“This policy chaos, coupled with a sense that the U.S. government may at some point really shut down the border, has generated an urgency to migrate now while it is still possible,” he said.
Whatever the reasons for the migrant surge, there is a growing consensus that federal border resources are overwhelmed. While illegal border crossings are still down sharply from their peak in 2000, they have nonetheless reached a 12-year high. While most illegal border-crossers used to be single Mexican nationals coming to the U.S. in search of work, more than half are now parents and children who have traveled from Central America to seek refuge in the U.S.
Those families, along with unaccompanied children, are subject to specific laws and court settlements that prevent them from being immediately sent back to their home countries. Immigrant processing and holding centers have been overwhelmed, forcing officials to dramatically expand a practice Trump has long mocked as “catch and release.”
Indeed, ICE has set free more than 125,000 people who came into the U.S. as families since late last year and is now busing people hundreds of miles inland, releasing them at Greyhound stations and churches in cities like Albuquerque, New Mexico; San Antonio; and Phoenix because towns close to the border already have more than they can handle.
Homeland Security Secretary Kirstjen Nielsen also has voiced increasing exasperation, equating the situation to the aftermath of a Category 5 hurricane.
“We have tried everything that we can at DHS,” she said Thursday on CNN. “We are out of the ability to manage this flow and they need help.”
She recently called on Congress to consider changes to the immigration system. But those efforts have landed with a thud.
House Democrats would almost certainly reject any plans to simply deport unaccompanied minors or otherwise rewrite the law governing asylum or family detentions that they see as protecting young migrants who are often fleeing difficult conditions. In the Senate, where Republicans have the majority, there’s little interest in big legislative proposals this year, especially on a divisive issue like immigration. Trump’s ideas could be especially tough for senators facing re-election in 2020 in Colorado, Arizona and North Carolina, swing states with sizable Latino and immigrant populations.
In the meantime, tensions between agencies and at the White House have been bubbling up. At Homeland Security, officials have expressed frustration with colleagues at the Health and Human Services Department and at the Pentagon, accusing them of doing too little to help. And there are complaints about the White House and what some see as an effort by Miller to dismantle the leadership of the department, in part to shift the blame away from the White House.
The sea of cheerful blue pinwheels in Lower Courthouse Park has a sobering purpose.
Each of those 3,000 pinwheels represents a call to Rock County Social Services reporting suspected child abuse and the possibility that a childhood has gone terribly wrong.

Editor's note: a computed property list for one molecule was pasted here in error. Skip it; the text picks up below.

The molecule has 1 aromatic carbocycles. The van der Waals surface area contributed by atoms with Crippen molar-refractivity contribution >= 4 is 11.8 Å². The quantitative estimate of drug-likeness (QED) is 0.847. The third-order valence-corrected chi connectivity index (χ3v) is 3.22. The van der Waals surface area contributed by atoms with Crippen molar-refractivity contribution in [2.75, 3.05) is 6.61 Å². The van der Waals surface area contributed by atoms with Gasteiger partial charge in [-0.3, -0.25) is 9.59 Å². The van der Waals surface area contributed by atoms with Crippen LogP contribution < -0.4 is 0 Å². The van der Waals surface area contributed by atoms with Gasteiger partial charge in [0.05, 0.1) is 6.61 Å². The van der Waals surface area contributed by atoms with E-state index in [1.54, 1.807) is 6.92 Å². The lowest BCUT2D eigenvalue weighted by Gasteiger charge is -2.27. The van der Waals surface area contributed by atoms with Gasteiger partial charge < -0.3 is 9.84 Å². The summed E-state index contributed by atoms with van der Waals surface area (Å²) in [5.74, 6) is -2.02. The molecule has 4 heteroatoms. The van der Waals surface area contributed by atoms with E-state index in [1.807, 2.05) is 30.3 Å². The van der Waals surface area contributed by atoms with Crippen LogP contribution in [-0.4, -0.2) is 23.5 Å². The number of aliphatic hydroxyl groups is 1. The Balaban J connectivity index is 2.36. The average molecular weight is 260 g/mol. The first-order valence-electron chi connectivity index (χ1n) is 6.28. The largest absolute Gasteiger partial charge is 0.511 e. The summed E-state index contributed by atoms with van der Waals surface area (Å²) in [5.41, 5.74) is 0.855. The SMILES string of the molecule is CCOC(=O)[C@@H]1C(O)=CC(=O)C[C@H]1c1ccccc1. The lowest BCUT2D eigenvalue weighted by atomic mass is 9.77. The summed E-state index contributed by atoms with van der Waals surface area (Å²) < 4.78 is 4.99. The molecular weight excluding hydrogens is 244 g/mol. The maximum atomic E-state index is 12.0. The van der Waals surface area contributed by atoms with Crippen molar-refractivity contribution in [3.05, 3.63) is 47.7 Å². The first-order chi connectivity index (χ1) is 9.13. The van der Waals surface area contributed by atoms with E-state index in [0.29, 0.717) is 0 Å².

On Saturday, CASA of Rock County held Pinwheels for Prevention, an event designed to raise public awareness of child abuse and neglect and to engage the community in prevention and support programs. Saturday’s event was one of many held nationwide.
CASA stands for Court Appointed Special Advocates. CASA volunteers are appointed by judges and watch over and advocate for abused and neglected children. Each volunteer focuses on one child and tries to be a consistent presence in the child’s life.
The day also served as a celebration of CASA volunteers and foster parents, people who form a critical fiber of the social safety net.
Out of the 3,000 calls to child protective services, about 1,800 of those are “screened in” for investigation, CASA program director Sandy Johnson said.
Of those, about 147 end up in the court system, Johnson said.
“I call them the children in the shadows, the children behind the scenes,” Johnson said.
She wants that sea of blue pinwheels to remind people that it does happen here and that their help is needed.
The need for CASA volunteers and foster parents has grown quickly in the last few years, Johnson said. Consider:
The opioid/heroin epidemic has contributed to the number of children needing services, Johnson said.
In an email to the Gazette, Johnson outlined some of the other issues facing Rock County youth, including an inadequate number of foster homes, which results in children being placed in homes outside the county or sibling groups being divided up; high caseloads for social workers in Child Protective Services; a heavy caseload in the court system; waiting lists for addiction and mental health services; and affordable housing.
Becoming a CASA volunteer requires about six to eight volunteer hours every month, Johnson said.
Kim Hubanks has been serving as one of those volunteers. For her, the effort is worth it when a child says, “This is my CASA volunteer and we do a lot of fun things together.”
She’s planning to pursue a career in human services. So why this volunteer job? And this profession?
Helping kids in need has to start somewhere and with someone, Hubanks said.
And she figured that person was her.
Cynthia “Cyndy” Adams
Gerald L. “Jerry” Boettcher
Vickie L. Christensen
Charles A. Costello
Larry L. Dangerfield
Basil J. Dewey
Donald R. Frank
William “Bill” Kerr
Montrel T. “Ty” Kilgore
Anita L. Lundberg
Michael J. “Marty” Martin
Kathryn L. “Katie” Roberts
Evelyn V. Sheridan
Dale Sylvan Sperry, Jr.